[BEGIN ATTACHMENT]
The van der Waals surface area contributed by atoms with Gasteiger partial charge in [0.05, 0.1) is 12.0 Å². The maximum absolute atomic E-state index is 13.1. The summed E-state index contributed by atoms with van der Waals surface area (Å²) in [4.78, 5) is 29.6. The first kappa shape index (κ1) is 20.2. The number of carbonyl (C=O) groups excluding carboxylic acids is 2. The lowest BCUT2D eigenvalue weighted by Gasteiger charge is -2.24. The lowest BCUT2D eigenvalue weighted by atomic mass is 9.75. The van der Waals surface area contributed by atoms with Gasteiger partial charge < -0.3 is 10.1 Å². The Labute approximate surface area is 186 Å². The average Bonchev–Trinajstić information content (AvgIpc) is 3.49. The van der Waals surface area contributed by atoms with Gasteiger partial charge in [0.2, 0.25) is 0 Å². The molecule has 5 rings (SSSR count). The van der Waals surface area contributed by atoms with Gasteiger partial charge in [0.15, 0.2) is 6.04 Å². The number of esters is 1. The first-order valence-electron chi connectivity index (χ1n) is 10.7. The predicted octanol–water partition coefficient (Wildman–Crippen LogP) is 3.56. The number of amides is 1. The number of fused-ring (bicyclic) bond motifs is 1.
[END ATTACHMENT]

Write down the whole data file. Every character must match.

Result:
The van der Waals surface area contributed by atoms with Gasteiger partial charge in [0.05, 0.1) is 12.0 Å². The maximum absolute atomic E-state index is 13.1. The summed E-state index contributed by atoms with van der Waals surface area (Å²) in [4.78, 5) is 29.6. The first kappa shape index (κ1) is 20.2. The number of carbonyl (C=O) groups excluding carboxylic acids is 2. The lowest BCUT2D eigenvalue weighted by Gasteiger charge is -2.24. The lowest BCUT2D eigenvalue weighted by atomic mass is 9.75. The van der Waals surface area contributed by atoms with Gasteiger partial charge < -0.3 is 10.1 Å². The Labute approximate surface area is 186 Å². The average Bonchev–Trinajstić information content (AvgIpc) is 3.49. The van der Waals surface area contributed by atoms with Gasteiger partial charge in [0.2, 0.25) is 0 Å². The molecule has 5 rings (SSSR count). The van der Waals surface area contributed by atoms with Gasteiger partial charge in [0.15, 0.2) is 6.04 Å². The number of esters is 1. The first-order valence-electron chi connectivity index (χ1n) is 10.7. The predicted octanol–water partition coefficient (Wildman–Crippen LogP) is 3.56. The number of amides is 1. The number of fused-ring (bicyclic) bond motifs is 1.